Power of Choice on Exercise Adherence and Cardiovascular Health

  • days left to enroll
  • participants needed
  • sponsor
    University of British Columbia
Updated on 16 February 2022
Accepts healthy volunteers


People with prediabetes have blood sugar levels that are higher than normal and is linked to the development of cardiovascular disease (CVD). Improving cardiorespiratory fitness (CRF) in adults with prediabetes is important for preventing CVD. The primary aim of this study is to improve the CRF among adults with prediabetes by improving exercise adherence through providing choice to self-select their own exercise type and intensity.


This trial has been informed by self-determination theory. The theory states that individuals who choose their own activities report increased internal reasons/motivations, as opposed to external reasons (to satisfy another person's suggestions) for the behavior. Internal motivation for performing a behavior are linked with increased pleasure with the behavior and improved adherence.

The primary outcome is improvement in CRF from baseline to 12-months post-intervention. The secondary outcomes are changes in exercise adherence from baseline to 6- and 12-month post-intervention. Tertiary outcomes include self-reported changes in in-task affective responses during the exercise intervention, as well as baseline to 6- and 12-month post-intervention changes in exercise-related motivation and enjoyment in free-living, unsupervised exercise. A total of 201 low active adults (18 to 70 years) with prediabetes will be randomized to a 3-week supervised intervention involving behavioral counseling and one of three exercise conditions, either: 1) imposed high-intensity interval training (Imposed-HIIT; n=67/group); 2) imposed moderate-intensity continuous training (Imposed-MICT), or 3) choice between MICT or HIIT (CHOICE). It is hypothesized that the CHOICE condition will have higher improvements in CRF (primary outcome) from baseline to 12-month post-intervention, and exercise adherence (secondary outcome) from baseline to 6- and 12-months post-intervention, compared to individuals in the IM-MICT or IM-HIIT. For the tertiary outcomes, the CHOICE condition will show greater in-task affective responses during the exercise intervention. We further except greater changes in exercise-related motivation and enjoyment for the CHOICE condition from baseline to 6- and 12-months post-intervention compared to IM-HIIT and IM-MICT conditions. This proposed trial would provide theory- and evidence-based information whether providing choice for engaging in HIIT or MICT is associated with improvements in CRF, exercise adherence, and exercise enjoyment.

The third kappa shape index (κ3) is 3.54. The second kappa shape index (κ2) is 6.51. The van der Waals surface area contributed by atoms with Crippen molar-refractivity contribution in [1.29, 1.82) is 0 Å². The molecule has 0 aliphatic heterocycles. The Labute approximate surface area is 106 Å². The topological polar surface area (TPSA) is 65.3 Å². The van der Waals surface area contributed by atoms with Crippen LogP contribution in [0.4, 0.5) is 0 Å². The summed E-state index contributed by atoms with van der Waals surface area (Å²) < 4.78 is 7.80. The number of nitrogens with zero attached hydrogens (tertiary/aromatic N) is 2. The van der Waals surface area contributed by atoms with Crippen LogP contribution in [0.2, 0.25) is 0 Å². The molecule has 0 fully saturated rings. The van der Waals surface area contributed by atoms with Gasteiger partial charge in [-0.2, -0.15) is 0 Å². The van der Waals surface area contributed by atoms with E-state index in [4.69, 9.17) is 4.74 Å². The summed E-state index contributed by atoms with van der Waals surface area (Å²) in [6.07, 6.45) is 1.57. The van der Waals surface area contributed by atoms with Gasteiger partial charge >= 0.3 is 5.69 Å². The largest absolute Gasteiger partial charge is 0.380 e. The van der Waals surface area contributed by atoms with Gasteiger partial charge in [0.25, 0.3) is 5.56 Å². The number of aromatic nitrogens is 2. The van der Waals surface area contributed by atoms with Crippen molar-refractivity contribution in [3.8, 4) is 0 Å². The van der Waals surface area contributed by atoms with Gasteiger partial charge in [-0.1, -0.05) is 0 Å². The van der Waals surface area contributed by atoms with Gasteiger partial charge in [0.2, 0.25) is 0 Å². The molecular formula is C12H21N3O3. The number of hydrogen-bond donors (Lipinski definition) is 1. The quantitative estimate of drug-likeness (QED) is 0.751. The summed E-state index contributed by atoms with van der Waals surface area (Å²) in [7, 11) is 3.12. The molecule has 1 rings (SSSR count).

Condition Cardiorespiratory Fitness
Treatment Choice, Imposed-MICT, Imposed-HIIT
Clinical Study IdentifierNCT03576924
SponsorUniversity of British Columbia
Last Modified on16 February 2022


Yes No Not Sure

Inclusion Criteria

BMI 22-45 kg/m2
HbA1c score indicative of prediabetes (5.7-6.4%)
blood pressure of <160/99 mm Hg assessed according to Canadian Hypertension Education Program guidelines
without diagnosed diabetes
no prior history of cardiovascular disease
not on hormone replacement therapy
Cardiovascular medications (e.g., statins) will be allowed if patients are on stable therapy (6 months on same dose)

Exclusion Criteria

taking glucose-lowering medications
fasting triglycerides 5.5 mmol/l
any explicit contraindications to exercise (e.g., musculoskeletal injury)
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